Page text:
Troubleshooting guides in mind

It’s a common scenario. A team uses a OneNote, a bunch of markdown, or similar to keep all their troubleshooting guides in one place.

The downside there is that the code within that OneNote or markdown isn’t executable… and with OneNote, keeping things up to date can be hard without a source control system like git.

We believe that Notebooks would be a viable replacement and huge time saver for these folks.

Notebooks are easily shareable and can be put into a git repo or other source control system.

What’s supported in this Preview of PowerShell Support

If you’d like to see an example Notebook that I created using .NET Interactive while testing, check out this GitHub gist which has an overview of what’s supported.

Running code

This one might be obvious… but today, you can run PowerShell code inside of a Jupyter Notebook.

All the normal streams are supported and output looks exactly like it does in a normal PowerShell console.

All PowerShell streams are supported

Progress support

We have very basic support for ProgressRecords as made famous by the Write-Progress cmdlet.

progress support

Installing Modules

Installing modules via PowerShellGet is possible as PowerShellGet is bundled with .NET Interactive.

NOTE: There’s currently no ability to read from the host so if you want to install a module, you MUST use -Force. This limitation is actively being worked on but is not available at this time.

One of the big things we want to investigate is how we can make PowerShell Jupyter Notebooks incredibly easy to share. To do this, we may want to make Notebooks as isolated as possible meaning new modules installed will only be installed for the Notebooks environment and won’t mess up your existing installation of PowerShell.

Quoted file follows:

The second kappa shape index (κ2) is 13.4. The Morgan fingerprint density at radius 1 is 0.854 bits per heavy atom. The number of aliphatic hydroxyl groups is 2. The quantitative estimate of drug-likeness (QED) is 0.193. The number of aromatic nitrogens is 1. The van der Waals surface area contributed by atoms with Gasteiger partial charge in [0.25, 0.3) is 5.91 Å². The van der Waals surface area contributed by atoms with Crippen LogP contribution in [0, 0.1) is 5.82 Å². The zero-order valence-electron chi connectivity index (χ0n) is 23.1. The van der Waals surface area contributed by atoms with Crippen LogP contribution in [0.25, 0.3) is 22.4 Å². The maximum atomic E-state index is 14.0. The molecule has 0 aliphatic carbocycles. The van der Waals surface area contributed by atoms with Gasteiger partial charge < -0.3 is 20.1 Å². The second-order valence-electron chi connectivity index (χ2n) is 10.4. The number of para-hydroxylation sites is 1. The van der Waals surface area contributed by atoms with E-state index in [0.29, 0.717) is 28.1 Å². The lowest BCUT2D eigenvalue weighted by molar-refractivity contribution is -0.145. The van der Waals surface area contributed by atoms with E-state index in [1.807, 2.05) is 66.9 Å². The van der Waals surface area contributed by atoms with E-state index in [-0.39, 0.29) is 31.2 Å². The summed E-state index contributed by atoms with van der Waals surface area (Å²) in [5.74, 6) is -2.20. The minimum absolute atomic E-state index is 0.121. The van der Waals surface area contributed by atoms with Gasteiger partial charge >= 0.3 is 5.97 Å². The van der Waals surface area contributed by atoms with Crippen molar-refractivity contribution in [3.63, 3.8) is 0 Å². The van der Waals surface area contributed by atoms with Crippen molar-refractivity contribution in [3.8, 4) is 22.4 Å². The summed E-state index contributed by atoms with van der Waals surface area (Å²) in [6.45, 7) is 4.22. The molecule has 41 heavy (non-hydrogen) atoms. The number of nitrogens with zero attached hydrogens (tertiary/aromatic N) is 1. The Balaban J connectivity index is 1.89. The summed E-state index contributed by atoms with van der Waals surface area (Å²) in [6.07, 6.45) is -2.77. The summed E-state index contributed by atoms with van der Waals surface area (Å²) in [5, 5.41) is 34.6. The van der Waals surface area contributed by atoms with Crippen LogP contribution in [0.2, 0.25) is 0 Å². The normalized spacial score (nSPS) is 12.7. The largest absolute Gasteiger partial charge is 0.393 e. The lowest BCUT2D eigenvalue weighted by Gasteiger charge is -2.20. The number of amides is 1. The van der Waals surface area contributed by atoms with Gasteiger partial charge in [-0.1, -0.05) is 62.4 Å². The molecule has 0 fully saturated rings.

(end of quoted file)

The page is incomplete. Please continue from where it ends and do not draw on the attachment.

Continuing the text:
Let us know if you have thoughts on how we can improve the “sharability” of a PowerShell Notebook.

What’s not supported yet

Reading from the Host

This feature is currently in development but is not in this release.

There’s currently no way to prompt the user in .NET Interactive. This means cmdlets like Read-Host and Get-Credential won’t work.

This also means that cmdlets that use ShouldProcess or modules like PowerShellGet that ask you to confirm installation will hang if you don’t use -Force.

We’re working on a way to support this but it’s still early days.

Richer formatting

We’d like feedback on what you expect here before we begin development.

Today, formatting looks exactly like it does in the console. This is good for an initial release but we want to leverage Jupyter’s ability to display rich HTML to bring formatting to a whole new level (think sortable headers, color coding, etc).

Plotting

We’d like feedback on what you expect here before we begin development.

In .NET Interactive’s C# and F# support, there’s an ability to plot data points on graphs and display them in the Notebook.

Today, PowerShell doesn’t have this capability but if there is enough ask, we can experiment with adding support for it.

Where to open issues/feature requests

You can open issues or feature requests in the .NET Interactive GitHub repo.

Have an idea for how you’re going to use Notebooks? Fill out this form and let us know so we can keep it in mind as we build out this experience.

We’re looking forward to hearing how you use this experience!

Tyler Leonhardt Software Engineer PowerShell Team Twitter | GitHub